CUPE Local 2875 v. Queensway Carlton Hospital (Attendance Management) Award Dated September 2, 2016
This was a policy grievance relating to the Hospital's "Attendance Support Program" (ASP). The Union had a number of concerns related to the number of employees on the program, the length of time they were spending on the program and the inconsistencies between the program and Article 3.02 of the Collective Agreement (Attendance Management).
The Board of Arbitration, chaired by William Kaplan, made a number of orders that addressed the Union's concerns.
First, with respect to the number of employees on the ASP and the length of time spent on the program, the Board amended the ASP to include an "annual reconciliation" method for exiting the program. The method allowed employees whose absences fall short of an annual attendance threshold to exit from or move to a lower stage of the program.
Second, with respect to the discrepancies between the ASP and Article 3.02, the Board made it clear that absences for any reason listed in Article 3.02 shall not count for any purpose under the ASP. (Article 3.02 prohibits hospitals from counting certain types of absences for attendance management purposes, including absences arising out of a medically-established serious chronic condition, an ongoing treatment, a catastrophic event, medically necessary surgical interventions, a confirmed communicable disease requiring the employee to be absent under the hospital or public health authority protocol, absences for which WSIB benefits are payable or leaves covered by the Employment Standards Act or Article 12 of the Collective Agreement.)
The Board also ordered the Hospital to provide the Union with information necessary to monitor the Hospital's compliance with its orders, including data related to the program and to the movement of employees within the program. For its part, the employees were reminded of their obligation to advise management if an absence is related to the listed grounds in Article 3.02 and to provide medical documentation upon request.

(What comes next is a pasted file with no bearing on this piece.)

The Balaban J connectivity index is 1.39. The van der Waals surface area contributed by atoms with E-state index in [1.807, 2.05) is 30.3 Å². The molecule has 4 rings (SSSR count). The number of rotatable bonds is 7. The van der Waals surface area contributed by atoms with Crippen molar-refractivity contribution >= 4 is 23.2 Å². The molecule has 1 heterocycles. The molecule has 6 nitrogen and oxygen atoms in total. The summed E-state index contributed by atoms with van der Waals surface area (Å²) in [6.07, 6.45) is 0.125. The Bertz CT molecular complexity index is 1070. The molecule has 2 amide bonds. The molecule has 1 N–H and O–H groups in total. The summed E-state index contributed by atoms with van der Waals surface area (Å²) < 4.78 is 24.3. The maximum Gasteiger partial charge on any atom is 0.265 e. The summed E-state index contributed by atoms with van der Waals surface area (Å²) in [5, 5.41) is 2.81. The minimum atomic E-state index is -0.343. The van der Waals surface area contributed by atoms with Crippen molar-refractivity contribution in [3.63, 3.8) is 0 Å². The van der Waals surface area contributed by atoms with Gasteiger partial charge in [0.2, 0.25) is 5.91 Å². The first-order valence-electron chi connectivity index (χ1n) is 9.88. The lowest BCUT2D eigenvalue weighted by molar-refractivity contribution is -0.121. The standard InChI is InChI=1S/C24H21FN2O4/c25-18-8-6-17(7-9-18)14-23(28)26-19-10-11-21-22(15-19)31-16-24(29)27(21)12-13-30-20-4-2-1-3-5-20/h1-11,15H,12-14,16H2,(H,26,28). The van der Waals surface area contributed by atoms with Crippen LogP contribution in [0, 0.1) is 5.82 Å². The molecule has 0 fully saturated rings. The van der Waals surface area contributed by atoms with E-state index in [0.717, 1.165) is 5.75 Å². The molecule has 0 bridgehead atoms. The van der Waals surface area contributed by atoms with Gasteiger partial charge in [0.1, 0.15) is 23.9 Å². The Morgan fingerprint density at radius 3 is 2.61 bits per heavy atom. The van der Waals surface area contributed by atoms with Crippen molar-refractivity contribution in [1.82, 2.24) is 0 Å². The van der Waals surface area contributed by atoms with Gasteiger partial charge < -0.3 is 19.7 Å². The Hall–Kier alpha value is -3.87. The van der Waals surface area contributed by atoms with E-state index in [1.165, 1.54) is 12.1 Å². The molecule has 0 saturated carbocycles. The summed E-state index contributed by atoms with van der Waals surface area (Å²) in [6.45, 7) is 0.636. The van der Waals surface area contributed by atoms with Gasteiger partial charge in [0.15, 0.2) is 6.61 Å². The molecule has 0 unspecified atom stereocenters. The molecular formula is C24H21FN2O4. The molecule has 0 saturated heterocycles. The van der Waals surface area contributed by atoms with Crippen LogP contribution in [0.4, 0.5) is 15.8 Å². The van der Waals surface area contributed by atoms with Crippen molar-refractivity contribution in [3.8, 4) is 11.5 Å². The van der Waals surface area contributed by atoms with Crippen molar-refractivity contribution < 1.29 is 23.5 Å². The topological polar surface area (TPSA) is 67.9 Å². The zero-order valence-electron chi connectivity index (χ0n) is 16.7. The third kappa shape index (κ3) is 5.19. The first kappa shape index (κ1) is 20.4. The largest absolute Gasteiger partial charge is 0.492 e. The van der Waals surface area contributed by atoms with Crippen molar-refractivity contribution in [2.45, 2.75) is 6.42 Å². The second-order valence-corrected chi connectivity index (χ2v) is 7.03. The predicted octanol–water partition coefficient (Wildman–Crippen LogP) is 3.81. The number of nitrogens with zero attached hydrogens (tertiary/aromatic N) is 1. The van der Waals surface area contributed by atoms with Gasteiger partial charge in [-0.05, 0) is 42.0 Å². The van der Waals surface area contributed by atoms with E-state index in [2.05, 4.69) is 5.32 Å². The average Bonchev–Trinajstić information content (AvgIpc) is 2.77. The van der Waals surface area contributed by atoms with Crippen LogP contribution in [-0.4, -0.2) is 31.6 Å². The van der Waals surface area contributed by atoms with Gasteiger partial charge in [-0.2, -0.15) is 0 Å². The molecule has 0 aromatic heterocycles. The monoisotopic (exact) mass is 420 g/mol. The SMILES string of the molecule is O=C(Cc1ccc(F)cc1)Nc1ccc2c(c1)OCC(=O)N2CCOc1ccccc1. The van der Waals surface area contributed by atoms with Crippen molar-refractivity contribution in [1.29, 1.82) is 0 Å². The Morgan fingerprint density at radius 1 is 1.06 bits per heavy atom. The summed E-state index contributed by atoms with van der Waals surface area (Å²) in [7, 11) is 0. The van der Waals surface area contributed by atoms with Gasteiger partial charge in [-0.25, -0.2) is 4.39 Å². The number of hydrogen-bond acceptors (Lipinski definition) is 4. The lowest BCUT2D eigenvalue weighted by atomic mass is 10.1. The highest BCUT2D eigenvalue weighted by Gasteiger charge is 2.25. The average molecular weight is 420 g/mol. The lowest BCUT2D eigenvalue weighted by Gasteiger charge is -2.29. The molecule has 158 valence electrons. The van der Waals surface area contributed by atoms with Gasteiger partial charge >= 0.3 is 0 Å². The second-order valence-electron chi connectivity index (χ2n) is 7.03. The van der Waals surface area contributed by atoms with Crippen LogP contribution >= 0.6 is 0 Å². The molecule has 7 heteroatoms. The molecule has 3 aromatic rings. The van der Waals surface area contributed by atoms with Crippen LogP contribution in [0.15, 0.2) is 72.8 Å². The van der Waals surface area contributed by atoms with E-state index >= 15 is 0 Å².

This is the first award addressing Article 3.02, a provision first negotiated in the 2014- 2017 central collective agreement. It confirms that absences for the reasons listed in that section cannot be counted for the purposes of attendance management programs. The case has already had a significant impact on the affected bargaining unit. Prior to the award, approximately half the bargaining unit had been placed on the ASP. Since the award, over half of these employees have been taken off the program.
HOSPITAL DISCRIMINATES AGAINST DISABLED EMPLOYEES: ARBITRATOR Major win by Local 1623 in Sudbury will affect all employees in Hospitals of Ontario Disability Insurance Plan (HOODIP)
CUPE won an important decision for all health care employees covered by the Hospitals of Ontario Disability Income Program (“HOODIP”).
Under HOODIP, employees returning to work on accommodation or an approved modified work program, are not considered to be “actively at work”. Rather, these employees are deducted sick leave while working with accommodations.
CUPE, Local 1623, challenged the practice on the basis that excluding employees performing modified work as not being “actively at work” was inherently discriminatory and perpetuates the stereotype that work performed by employees with disabilities is not real or valuable.
Arbitrator Trachuk agreed with CUPE, and in her award, issued on February 21, 2017, confirmed that “treating an employee with a disability as being not “actively at work” when they are actually actively at work is prima facie discriminatory.” She added “it is discriminatory because that person is working but is being treated differently because their disability requires modifications for them to work.” The Arbitrator concluded that “[e]mployees on modified duties are entitled to be treated like other employees […] and not having to use up their sick benefits while working.”
CUPE, Local 1623, is a proud member of the Ontario Council of Hospital Unions (“OCHU”) and is proud to advance health care workers’ rights across the province.
What we do
The Ontario Council of Hospital Unions (OCHU) is the hospital wing of the Canadian Union of Public Employees. Our 34.000 members in 70 local unions at 120 facilities bargain a central collective agreeement with the Ontario Hospital Association and co-ordinate bargaining across the hospital and long term care sectors. OCHU is actively involved in patient and resident advocacy in many communities.